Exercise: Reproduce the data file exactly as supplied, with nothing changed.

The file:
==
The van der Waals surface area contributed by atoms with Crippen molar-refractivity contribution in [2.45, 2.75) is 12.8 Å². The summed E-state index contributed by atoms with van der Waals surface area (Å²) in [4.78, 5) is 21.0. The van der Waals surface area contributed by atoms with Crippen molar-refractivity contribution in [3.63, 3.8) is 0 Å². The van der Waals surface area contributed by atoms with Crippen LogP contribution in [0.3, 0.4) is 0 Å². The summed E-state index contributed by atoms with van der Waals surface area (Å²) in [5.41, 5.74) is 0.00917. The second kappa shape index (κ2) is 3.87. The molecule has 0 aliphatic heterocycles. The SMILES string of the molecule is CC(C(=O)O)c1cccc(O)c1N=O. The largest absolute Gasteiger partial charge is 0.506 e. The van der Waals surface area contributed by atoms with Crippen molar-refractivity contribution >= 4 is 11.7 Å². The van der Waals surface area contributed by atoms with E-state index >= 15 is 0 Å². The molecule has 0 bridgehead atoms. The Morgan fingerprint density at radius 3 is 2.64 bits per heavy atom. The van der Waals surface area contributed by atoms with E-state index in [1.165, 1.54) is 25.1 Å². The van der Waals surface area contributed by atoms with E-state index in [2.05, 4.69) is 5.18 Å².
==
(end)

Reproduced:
The van der Waals surface area contributed by atoms with Crippen molar-refractivity contribution in [2.45, 2.75) is 12.8 Å². The summed E-state index contributed by atoms with van der Waals surface area (Å²) in [4.78, 5) is 21.0. The van der Waals surface area contributed by atoms with Crippen molar-refractivity contribution in [3.63, 3.8) is 0 Å². The van der Waals surface area contributed by atoms with Crippen LogP contribution in [0.3, 0.4) is 0 Å². The summed E-state index contributed by atoms with van der Waals surface area (Å²) in [5.41, 5.74) is 0.00917. The second kappa shape index (κ2) is 3.87. The molecule has 0 aliphatic heterocycles. The SMILES string of the molecule is CC(C(=O)O)c1cccc(O)c1N=O. The largest absolute Gasteiger partial charge is 0.506 e. The van der Waals surface area contributed by atoms with Crippen molar-refractivity contribution >= 4 is 11.7 Å². The van der Waals surface area contributed by atoms with E-state index >= 15 is 0 Å². The molecule has 0 bridgehead atoms. The Morgan fingerprint density at radius 3 is 2.64 bits per heavy atom. The van der Waals surface area contributed by atoms with E-state index in [1.165, 1.54) is 25.1 Å². The van der Waals surface area contributed by atoms with E-state index in [2.05, 4.69) is 5.18 Å².